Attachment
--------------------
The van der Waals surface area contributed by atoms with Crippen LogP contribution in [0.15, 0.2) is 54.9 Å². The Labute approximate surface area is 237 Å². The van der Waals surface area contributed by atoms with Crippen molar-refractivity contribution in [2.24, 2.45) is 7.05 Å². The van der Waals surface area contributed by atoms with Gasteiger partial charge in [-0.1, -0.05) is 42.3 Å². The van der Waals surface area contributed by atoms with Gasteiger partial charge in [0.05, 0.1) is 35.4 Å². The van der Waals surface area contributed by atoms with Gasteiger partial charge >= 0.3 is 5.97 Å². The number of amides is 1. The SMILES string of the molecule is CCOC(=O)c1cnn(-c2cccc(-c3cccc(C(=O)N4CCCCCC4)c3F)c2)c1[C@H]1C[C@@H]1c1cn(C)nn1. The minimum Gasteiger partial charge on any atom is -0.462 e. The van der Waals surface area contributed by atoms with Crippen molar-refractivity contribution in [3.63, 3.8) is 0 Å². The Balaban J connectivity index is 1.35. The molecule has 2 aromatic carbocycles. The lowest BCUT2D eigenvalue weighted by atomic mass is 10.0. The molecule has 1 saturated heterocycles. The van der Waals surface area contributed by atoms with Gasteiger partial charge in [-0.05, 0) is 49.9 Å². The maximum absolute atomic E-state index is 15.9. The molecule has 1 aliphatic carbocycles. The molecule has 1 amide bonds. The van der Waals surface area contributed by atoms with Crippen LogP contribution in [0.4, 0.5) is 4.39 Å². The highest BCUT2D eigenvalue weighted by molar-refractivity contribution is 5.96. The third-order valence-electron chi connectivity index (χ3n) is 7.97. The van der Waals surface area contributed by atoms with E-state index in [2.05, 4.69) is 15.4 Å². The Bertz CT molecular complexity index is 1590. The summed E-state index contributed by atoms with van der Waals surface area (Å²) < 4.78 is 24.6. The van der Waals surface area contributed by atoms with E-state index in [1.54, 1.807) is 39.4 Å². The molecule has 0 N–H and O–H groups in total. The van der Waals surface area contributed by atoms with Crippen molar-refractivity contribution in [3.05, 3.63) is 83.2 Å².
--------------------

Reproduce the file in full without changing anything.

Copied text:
The van der Waals surface area contributed by atoms with Crippen LogP contribution in [0.15, 0.2) is 54.9 Å². The Labute approximate surface area is 237 Å². The van der Waals surface area contributed by atoms with Crippen molar-refractivity contribution in [2.24, 2.45) is 7.05 Å². The van der Waals surface area contributed by atoms with Gasteiger partial charge in [-0.1, -0.05) is 42.3 Å². The van der Waals surface area contributed by atoms with Gasteiger partial charge in [0.05, 0.1) is 35.4 Å². The van der Waals surface area contributed by atoms with Gasteiger partial charge >= 0.3 is 5.97 Å². The number of amides is 1. The SMILES string of the molecule is CCOC(=O)c1cnn(-c2cccc(-c3cccc(C(=O)N4CCCCCC4)c3F)c2)c1[C@H]1C[C@@H]1c1cn(C)nn1. The minimum Gasteiger partial charge on any atom is -0.462 e. The van der Waals surface area contributed by atoms with Crippen molar-refractivity contribution in [3.63, 3.8) is 0 Å². The Balaban J connectivity index is 1.35. The molecule has 2 aromatic carbocycles. The lowest BCUT2D eigenvalue weighted by atomic mass is 10.0. The molecule has 1 saturated heterocycles. The van der Waals surface area contributed by atoms with Gasteiger partial charge in [-0.05, 0) is 49.9 Å². The maximum absolute atomic E-state index is 15.9. The molecule has 1 aliphatic carbocycles. The molecule has 1 amide bonds. The van der Waals surface area contributed by atoms with Crippen LogP contribution in [0.4, 0.5) is 4.39 Å². The highest BCUT2D eigenvalue weighted by molar-refractivity contribution is 5.96. The third-order valence-electron chi connectivity index (χ3n) is 7.97. The van der Waals surface area contributed by atoms with E-state index in [2.05, 4.69) is 15.4 Å². The Bertz CT molecular complexity index is 1590. The summed E-state index contributed by atoms with van der Waals surface area (Å²) < 4.78 is 24.6. The van der Waals surface area contributed by atoms with E-state index in [1.54, 1.807) is 39.4 Å². The molecule has 0 N–H and O–H groups in total. The van der Waals surface area contributed by atoms with Crippen molar-refractivity contribution in [3.05, 3.63) is 83.2 Å².